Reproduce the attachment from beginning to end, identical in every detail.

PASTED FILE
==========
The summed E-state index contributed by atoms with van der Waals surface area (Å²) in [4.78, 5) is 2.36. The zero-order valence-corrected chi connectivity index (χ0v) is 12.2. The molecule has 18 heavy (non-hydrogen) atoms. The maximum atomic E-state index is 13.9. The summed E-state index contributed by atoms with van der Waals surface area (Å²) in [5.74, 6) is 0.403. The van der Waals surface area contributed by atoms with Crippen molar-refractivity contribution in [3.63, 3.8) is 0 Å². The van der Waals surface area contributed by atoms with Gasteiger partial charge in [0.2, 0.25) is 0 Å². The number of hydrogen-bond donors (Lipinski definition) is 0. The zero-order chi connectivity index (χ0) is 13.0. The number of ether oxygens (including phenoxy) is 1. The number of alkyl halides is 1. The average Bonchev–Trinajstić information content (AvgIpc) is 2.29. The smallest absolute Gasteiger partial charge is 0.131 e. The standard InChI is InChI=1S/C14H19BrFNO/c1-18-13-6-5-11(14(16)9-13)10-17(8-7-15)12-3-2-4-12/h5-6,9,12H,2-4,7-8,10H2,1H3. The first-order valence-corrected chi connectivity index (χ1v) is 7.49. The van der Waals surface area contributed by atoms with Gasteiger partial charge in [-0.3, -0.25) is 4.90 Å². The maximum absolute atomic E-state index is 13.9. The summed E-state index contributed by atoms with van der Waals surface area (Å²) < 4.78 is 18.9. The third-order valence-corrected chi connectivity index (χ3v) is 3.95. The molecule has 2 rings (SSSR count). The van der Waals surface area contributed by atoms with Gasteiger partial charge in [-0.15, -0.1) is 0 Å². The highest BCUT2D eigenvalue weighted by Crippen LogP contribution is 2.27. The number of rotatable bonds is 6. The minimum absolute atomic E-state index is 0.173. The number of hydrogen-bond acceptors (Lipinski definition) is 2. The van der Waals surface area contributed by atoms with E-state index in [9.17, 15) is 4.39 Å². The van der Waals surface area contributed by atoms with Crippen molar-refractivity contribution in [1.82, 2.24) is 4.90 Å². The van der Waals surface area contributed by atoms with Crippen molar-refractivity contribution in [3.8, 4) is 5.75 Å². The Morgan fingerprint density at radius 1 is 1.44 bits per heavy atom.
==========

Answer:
The summed E-state index contributed by atoms with van der Waals surface area (Å²) in [4.78, 5) is 2.36. The zero-order valence-corrected chi connectivity index (χ0v) is 12.2. The molecule has 18 heavy (non-hydrogen) atoms. The maximum atomic E-state index is 13.9. The summed E-state index contributed by atoms with van der Waals surface area (Å²) in [5.74, 6) is 0.403. The van der Waals surface area contributed by atoms with Crippen molar-refractivity contribution in [3.63, 3.8) is 0 Å². The van der Waals surface area contributed by atoms with Gasteiger partial charge in [0.2, 0.25) is 0 Å². The number of hydrogen-bond donors (Lipinski definition) is 0. The zero-order chi connectivity index (χ0) is 13.0. The number of ether oxygens (including phenoxy) is 1. The number of alkyl halides is 1. The average Bonchev–Trinajstić information content (AvgIpc) is 2.29. The smallest absolute Gasteiger partial charge is 0.131 e. The standard InChI is InChI=1S/C14H19BrFNO/c1-18-13-6-5-11(14(16)9-13)10-17(8-7-15)12-3-2-4-12/h5-6,9,12H,2-4,7-8,10H2,1H3. The first-order valence-corrected chi connectivity index (χ1v) is 7.49. The van der Waals surface area contributed by atoms with Gasteiger partial charge in [-0.3, -0.25) is 4.90 Å². The maximum absolute atomic E-state index is 13.9. The summed E-state index contributed by atoms with van der Waals surface area (Å²) < 4.78 is 18.9. The third-order valence-corrected chi connectivity index (χ3v) is 3.95. The molecule has 2 rings (SSSR count). The van der Waals surface area contributed by atoms with Gasteiger partial charge in [-0.15, -0.1) is 0 Å². The highest BCUT2D eigenvalue weighted by Crippen LogP contribution is 2.27. The number of rotatable bonds is 6. The minimum absolute atomic E-state index is 0.173. The number of hydrogen-bond acceptors (Lipinski definition) is 2. The van der Waals surface area contributed by atoms with E-state index in [9.17, 15) is 4.39 Å². The van der Waals surface area contributed by atoms with Crippen molar-refractivity contribution in [1.82, 2.24) is 4.90 Å². The van der Waals surface area contributed by atoms with Crippen molar-refractivity contribution in [3.8, 4) is 5.75 Å². The Morgan fingerprint density at radius 1 is 1.44 bits per heavy atom.